Digital direction

Another day, another awards shortlist! However, for the first time ever this is in a completely different sector to what I'm used to! Previously we've either been recognised in education (in my previous role) or individually for this blog. Therefore, I'm very proud that the hard work has paid off and we've been nominated at the Construction Marketing Awards 2015 for Best Social Media Campaign and Best Use of Content Marketing for our #KierHeroes campaign.

Originally the main purpose of writing frequent awards entries was to primarily focus efforts when planning/analysing campaigns and to gain much needed internal buy-in for our efforts. However, recently I've noticed that I don't seem to need to do as much  internal hard sell on the importance of digital. An increasingly number of staff and executives seem to get it - and more often than not when I present it is to a room of nodding heads.

The challenge comes when, having been given executive support, this is not backed up by a strong strategic direction. There is simply just a vague vision stating that digital is vital to the company's success but this is not backed up by any real details, support or extra resources. Whilst the importance is acknowledged there is very little understanding to make recommendations.

Digital = approved!
These executives are no doubt very intelligent and this lack of a strategic outline is really not their fault. They have extremely high pressured roles and so they cannot (and should not) delve into the intricate details of everyday operations. They have set the agenda and it's down to the workforce to make it a reality. If this doesn't happen there is a real danger it will fall at the first hurdle for two reasons:

  • It is just a vague mission statement that fades before it takes root
  • It gets highjacked by people attaching their own agenda to an executive directive - Therefore it turns into an excuse to either acquire a new IT system or staff for the marketing team
It's down to us digital professionals to stop this occurring and to immediately take action as a team to use this as an opportunity to instigate company-wide changes. In order for this directive to change working practices it will mean concentrating on any barriers that may stop this happening and thinking about how to overcome them.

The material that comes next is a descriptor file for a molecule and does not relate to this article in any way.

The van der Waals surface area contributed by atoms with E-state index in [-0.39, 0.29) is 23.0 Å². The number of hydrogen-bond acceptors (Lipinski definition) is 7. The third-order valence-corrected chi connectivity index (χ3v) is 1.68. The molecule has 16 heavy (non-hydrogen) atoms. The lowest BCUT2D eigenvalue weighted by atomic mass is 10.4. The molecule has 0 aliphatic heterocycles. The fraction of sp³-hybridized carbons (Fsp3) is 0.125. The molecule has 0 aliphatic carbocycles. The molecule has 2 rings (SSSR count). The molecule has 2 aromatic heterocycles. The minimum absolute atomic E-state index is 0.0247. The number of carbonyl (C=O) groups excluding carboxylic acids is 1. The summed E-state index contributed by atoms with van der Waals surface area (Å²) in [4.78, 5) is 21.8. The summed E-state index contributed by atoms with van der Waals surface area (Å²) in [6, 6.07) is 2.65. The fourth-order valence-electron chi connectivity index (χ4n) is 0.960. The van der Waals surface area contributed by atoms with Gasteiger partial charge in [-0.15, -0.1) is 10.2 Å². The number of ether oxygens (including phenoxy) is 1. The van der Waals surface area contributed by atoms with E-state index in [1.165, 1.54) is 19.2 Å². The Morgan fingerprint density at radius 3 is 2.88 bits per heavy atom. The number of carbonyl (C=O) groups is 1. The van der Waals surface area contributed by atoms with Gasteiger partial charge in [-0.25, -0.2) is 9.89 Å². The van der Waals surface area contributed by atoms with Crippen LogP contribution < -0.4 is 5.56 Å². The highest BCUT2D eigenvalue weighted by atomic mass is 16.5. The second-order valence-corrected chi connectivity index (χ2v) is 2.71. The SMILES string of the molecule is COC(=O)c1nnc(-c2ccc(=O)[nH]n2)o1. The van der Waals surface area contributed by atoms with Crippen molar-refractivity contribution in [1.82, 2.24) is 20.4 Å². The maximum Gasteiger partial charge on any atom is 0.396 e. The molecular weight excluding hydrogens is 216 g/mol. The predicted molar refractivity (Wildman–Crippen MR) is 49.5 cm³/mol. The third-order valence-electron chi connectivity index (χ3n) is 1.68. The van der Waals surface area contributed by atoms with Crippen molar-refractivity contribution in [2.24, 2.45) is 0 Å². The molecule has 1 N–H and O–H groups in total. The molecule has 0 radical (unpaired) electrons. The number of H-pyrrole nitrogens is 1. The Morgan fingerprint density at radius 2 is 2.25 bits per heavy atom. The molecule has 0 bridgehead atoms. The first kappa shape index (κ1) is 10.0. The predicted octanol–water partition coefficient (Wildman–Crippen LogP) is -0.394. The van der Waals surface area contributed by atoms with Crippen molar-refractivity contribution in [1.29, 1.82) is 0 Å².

For example, at Kier we have a big emphasis on offering training to other employees to support the digital first vision. I've also spent a lot of time on our digital strategy which outlines the return on investment for these activities and covers which work is the most important with all key milestone clearly mapped. Chiefly it sets the digital agenda from the outset to ensure the business understands what digital first means in practice. It is then a matter of presenting this back to senior management and leaving it up them to decide if this is a solution which they are happy to support.

Share the knowledge!
Therefore, rather than being thrown when support and backing is offered it is up to us to drive this strategy forward. With both the continued internal buy-in (from ongoing training, one to ones and workshops) and analytics to support our constant testing learning from any campaigns, we as a team can take charge of the direction in which our digital efforts are headed.

It's with this is mind that I was delighted to discover this recent blog post analysing all of the big players in the construction industry and their social media strategies. We get a glowing mention (particularly for our company blog, LinkedIn and Integration) which shows the plans we have put into place are really starting to drive forward the external reputation of the company.

Being given this green light to move the company forward by executives is an opportunity that is too good to miss. It's up to us to grab it with both hands and to start shaping the solutions ourselves.

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